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Orange County

Santa Ana's Mayor Seen as 'Invisible'

Miguel Pulido neglects constituents, civic life, critics say. Others say he works behind the scenes.

September 12, 2004|Jennifer Mena | Times Staff Writer

When he was elected to the Santa Ana City Council in 1986, Miguel Pulido was cast as the young Latino outsider taking on the city's political establishment, fighting to save his family's muffler shop from being swallowed up by redevelopment.

The budding politician who was born in Mexico City was quickly embraced by other Latinos in Santa Ana, who, in 1994, helped elect him the city's first Latino mayor.

As Pulido appears headed toward easy reelection in November to his fifth two-year term as mayor, his former supporters ponder his changed politics and some consider that he now embraces the very establishment he once scorned.

Critics say Pulido is cavalierly dismissing the Latinos who make up a plurality of Santa Ana's population -- but who wield relatively little political influence -- and that he is playing the role of the reclusive, political elitist.

For The Record
Los Angeles Times Saturday September 18, 2004 Home Edition Main News Part A Page 2 National Desk 1 inches; 58 words Type of Material: Correction
Santa Ana mayor -- An article in Sunday's California section about complaints that Santa Ana Mayor Miguel Pulido has turned his back on early grass-roots supporters quoted City Manager David N. Ream as describing Pulido as "a kind of non-public person in a public position." It should have added that Ream made the comment in a January interview.

"He's an invisible mayor," said city government critic Art Pedroza, a construction project manager. "A lot of us have no clue how he thinks about a lot of things."

Pulido prefers to see his role as benevolent patriarch.

"Our job is not to engage people, not to put more burden on them," Pulido, 48, said in an interview earlier this year. "Our job is to solve problems to make their lives better."

But some political adversaries complain that Pulido no longer empathizes with fellow immigrants.

For instance, he said at the time that Proposition 187, which sought in 1994 to ban illegal immigrants' access to education and other social services, didn't go far enough to control immigration.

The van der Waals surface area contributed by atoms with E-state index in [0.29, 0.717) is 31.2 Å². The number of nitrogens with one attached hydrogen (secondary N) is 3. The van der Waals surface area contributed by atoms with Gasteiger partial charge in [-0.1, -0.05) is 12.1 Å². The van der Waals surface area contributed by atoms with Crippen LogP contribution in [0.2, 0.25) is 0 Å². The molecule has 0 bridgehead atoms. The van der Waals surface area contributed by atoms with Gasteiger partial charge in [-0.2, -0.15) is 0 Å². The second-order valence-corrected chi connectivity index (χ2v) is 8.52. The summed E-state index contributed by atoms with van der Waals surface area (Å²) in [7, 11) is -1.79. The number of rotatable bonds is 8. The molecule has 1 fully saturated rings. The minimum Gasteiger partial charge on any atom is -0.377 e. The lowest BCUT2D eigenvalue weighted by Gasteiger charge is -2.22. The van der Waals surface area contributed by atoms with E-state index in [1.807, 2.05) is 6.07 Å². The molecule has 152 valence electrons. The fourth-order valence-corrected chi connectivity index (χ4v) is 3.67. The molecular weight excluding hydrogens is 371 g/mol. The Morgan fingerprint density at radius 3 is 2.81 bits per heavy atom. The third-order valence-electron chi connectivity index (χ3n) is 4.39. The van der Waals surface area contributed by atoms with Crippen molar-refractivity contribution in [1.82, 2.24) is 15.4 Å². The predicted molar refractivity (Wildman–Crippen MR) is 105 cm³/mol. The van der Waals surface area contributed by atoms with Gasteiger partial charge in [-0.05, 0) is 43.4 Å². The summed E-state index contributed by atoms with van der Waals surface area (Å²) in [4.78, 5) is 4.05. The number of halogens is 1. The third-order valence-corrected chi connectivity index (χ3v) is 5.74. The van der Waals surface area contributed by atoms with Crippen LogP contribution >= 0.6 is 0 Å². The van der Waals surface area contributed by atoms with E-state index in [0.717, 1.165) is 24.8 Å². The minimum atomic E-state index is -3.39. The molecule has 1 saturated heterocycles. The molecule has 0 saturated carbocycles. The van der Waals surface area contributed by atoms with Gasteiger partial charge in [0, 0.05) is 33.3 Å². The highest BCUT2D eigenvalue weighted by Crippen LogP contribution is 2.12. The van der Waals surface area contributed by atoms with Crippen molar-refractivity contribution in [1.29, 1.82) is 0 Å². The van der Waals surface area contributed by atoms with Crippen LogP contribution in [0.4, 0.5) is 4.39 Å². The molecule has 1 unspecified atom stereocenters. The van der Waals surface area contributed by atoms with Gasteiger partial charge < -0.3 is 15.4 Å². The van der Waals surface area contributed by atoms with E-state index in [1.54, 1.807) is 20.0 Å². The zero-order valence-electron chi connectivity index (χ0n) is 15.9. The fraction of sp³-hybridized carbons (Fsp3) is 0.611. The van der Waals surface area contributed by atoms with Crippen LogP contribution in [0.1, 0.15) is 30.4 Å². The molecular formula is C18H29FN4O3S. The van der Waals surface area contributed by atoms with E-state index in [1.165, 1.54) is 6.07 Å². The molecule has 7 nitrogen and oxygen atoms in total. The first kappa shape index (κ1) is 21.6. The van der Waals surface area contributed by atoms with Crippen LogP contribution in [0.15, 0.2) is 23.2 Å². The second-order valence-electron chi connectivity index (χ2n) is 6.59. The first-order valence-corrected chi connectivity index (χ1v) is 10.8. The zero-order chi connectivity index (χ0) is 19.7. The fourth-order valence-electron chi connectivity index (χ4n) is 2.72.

Downtown Latino merchants question why Pulido champions the artists village of expensive residential lofts and art galleries where few Latinos live or work, but doesn't better promote mom-and-pop businesses operated by immigrants. Others question his support of a sign highlighting a Vietnamese business district when few signs direct visitors to the Latino merchants on 4th Street.

Downtown merchant Sam Romero likens the mayor to La Malinche, the Aztec woman considered a traitor because she translated for Hernan Cortes as he conquered Mexico. And Nativo Lopez, an immigrant rights advocate who is a bitter political opponent of the mayor, calls him "a white man's Mexican."

The most recent sting to the Latino community came from Councilwoman Lisa Bist, who said Pulido will endorse a non-Latino for a council seat in November because he does not want more Latinos on the City Council.

"I think it's news that he is specifically not endorsing a Latino," Bist said. "You can be representative of a community as a man with a family, but you won't endorse someone who is more [ethnically] representative? It doesn't make sense."

Pulido says his ethnic roots are irrelevant.

"When I came in, people thought, 'He is going to do this and that,' because of my ethnicity," Pulido said in a February interview. "I'm interested in trees," referring to his campaign to preserve older trees in the city. "Are trees Hispanic or not? I don't think it matters."

Residents of the city's less affluent neighborhoods complain that their roads are in worse shape than those elsewhere in the city, that code enforcement is lax when it should be strict and stringent when it should be more forgiving. Such issues are rarely, if ever, addressed by Pulido and other elected officials, residents say.

Cynics wonder if the city's poor are dismissed because so many residents are uneducated immigrants and not politically engaged.

"There is a silent majority that doesn't speak about what their needs are. They don't even see the reason to vote," said Roman Reyna, a City Council candidate running against incumbent Claudia Alvarez. "They have lost their faith in the city's government and they do not realize that they have a voice."

About 32% of Santa Ana's registered voters cast ballots in March, compared to 44% statewide and 42% in Orange County.

There are few influential community activists and advocacy organizations to address ethnic issues or concerns. And few candidates -- Latino or white -- can attract the money necessary to unseat Pulido.

As a result, there is little political wherewithal in Santa Ana to challenge Pulido's reelection bid, a reality that was made clear to Dave Lopez and other Santa Ana residents who tried for months to recruit candidates to oppose him.

"We found a lot of people who are worried about what's happening in the city," Lopez said. "Finding someone who could really challenge Miguel, though, was impossible."

The political shadow that Pulido casts over the city belies his upstart roots and current lifestyle.

Pulido emigrated from Mexico City as a 5-year-old and remembers struggling to speak English in kindergarten. He graduated from Cal State Fullerton in 1980 and worked as a mechanical engineer for several years. In 1984, he made his name by successfully fighting the city's efforts to condemn his father's muffler shop.

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